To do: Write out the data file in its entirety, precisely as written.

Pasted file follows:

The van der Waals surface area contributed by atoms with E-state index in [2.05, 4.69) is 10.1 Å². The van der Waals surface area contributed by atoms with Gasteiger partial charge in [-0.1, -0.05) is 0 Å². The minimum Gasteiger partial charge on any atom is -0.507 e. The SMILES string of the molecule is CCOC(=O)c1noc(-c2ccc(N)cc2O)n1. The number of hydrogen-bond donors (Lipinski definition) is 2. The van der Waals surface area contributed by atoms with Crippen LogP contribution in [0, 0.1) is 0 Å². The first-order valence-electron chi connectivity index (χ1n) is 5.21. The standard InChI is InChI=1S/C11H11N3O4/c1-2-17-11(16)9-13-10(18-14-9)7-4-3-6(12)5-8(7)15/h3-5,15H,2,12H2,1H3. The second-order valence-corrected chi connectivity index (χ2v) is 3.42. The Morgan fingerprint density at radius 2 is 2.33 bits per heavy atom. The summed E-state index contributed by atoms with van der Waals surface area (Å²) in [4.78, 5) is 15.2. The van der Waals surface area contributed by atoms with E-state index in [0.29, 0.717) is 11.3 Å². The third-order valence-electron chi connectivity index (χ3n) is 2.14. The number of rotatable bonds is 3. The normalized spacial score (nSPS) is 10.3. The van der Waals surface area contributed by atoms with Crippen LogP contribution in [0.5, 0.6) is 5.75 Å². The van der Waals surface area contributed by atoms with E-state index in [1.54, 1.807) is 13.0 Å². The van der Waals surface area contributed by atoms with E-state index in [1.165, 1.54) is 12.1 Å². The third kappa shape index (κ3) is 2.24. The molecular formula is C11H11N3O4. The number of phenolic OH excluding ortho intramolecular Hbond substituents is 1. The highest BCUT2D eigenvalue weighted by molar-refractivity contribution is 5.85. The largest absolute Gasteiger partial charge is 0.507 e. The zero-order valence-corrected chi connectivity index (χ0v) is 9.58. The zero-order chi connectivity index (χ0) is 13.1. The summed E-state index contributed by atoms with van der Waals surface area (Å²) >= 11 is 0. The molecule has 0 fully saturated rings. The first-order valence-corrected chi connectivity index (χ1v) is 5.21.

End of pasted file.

The van der Waals surface area contributed by atoms with E-state index in [2.05, 4.69) is 10.1 Å². The van der Waals surface area contributed by atoms with Gasteiger partial charge in [-0.1, -0.05) is 0 Å². The minimum Gasteiger partial charge on any atom is -0.507 e. The SMILES string of the molecule is CCOC(=O)c1noc(-c2ccc(N)cc2O)n1. The number of hydrogen-bond donors (Lipinski definition) is 2. The van der Waals surface area contributed by atoms with Crippen LogP contribution in [0, 0.1) is 0 Å². The first-order valence-electron chi connectivity index (χ1n) is 5.21. The standard InChI is InChI=1S/C11H11N3O4/c1-2-17-11(16)9-13-10(18-14-9)7-4-3-6(12)5-8(7)15/h3-5,15H,2,12H2,1H3. The second-order valence-corrected chi connectivity index (χ2v) is 3.42. The Morgan fingerprint density at radius 2 is 2.33 bits per heavy atom. The summed E-state index contributed by atoms with van der Waals surface area (Å²) in [4.78, 5) is 15.2. The van der Waals surface area contributed by atoms with E-state index in [0.29, 0.717) is 11.3 Å². The third-order valence-electron chi connectivity index (χ3n) is 2.14. The number of rotatable bonds is 3. The normalized spacial score (nSPS) is 10.3. The van der Waals surface area contributed by atoms with Crippen LogP contribution in [0.5, 0.6) is 5.75 Å². The van der Waals surface area contributed by atoms with E-state index in [1.54, 1.807) is 13.0 Å². The van der Waals surface area contributed by atoms with E-state index in [1.165, 1.54) is 12.1 Å². The third kappa shape index (κ3) is 2.24. The molecular formula is C11H11N3O4. The number of phenolic OH excluding ortho intramolecular Hbond substituents is 1. The highest BCUT2D eigenvalue weighted by molar-refractivity contribution is 5.85. The largest absolute Gasteiger partial charge is 0.507 e. The zero-order valence-corrected chi connectivity index (χ0v) is 9.58. The zero-order chi connectivity index (χ0) is 13.1. The summed E-state index contributed by atoms with van der Waals surface area (Å²) >= 11 is 0. The molecule has 0 fully saturated rings. The first-order valence-corrected chi connectivity index (χ1v) is 5.21.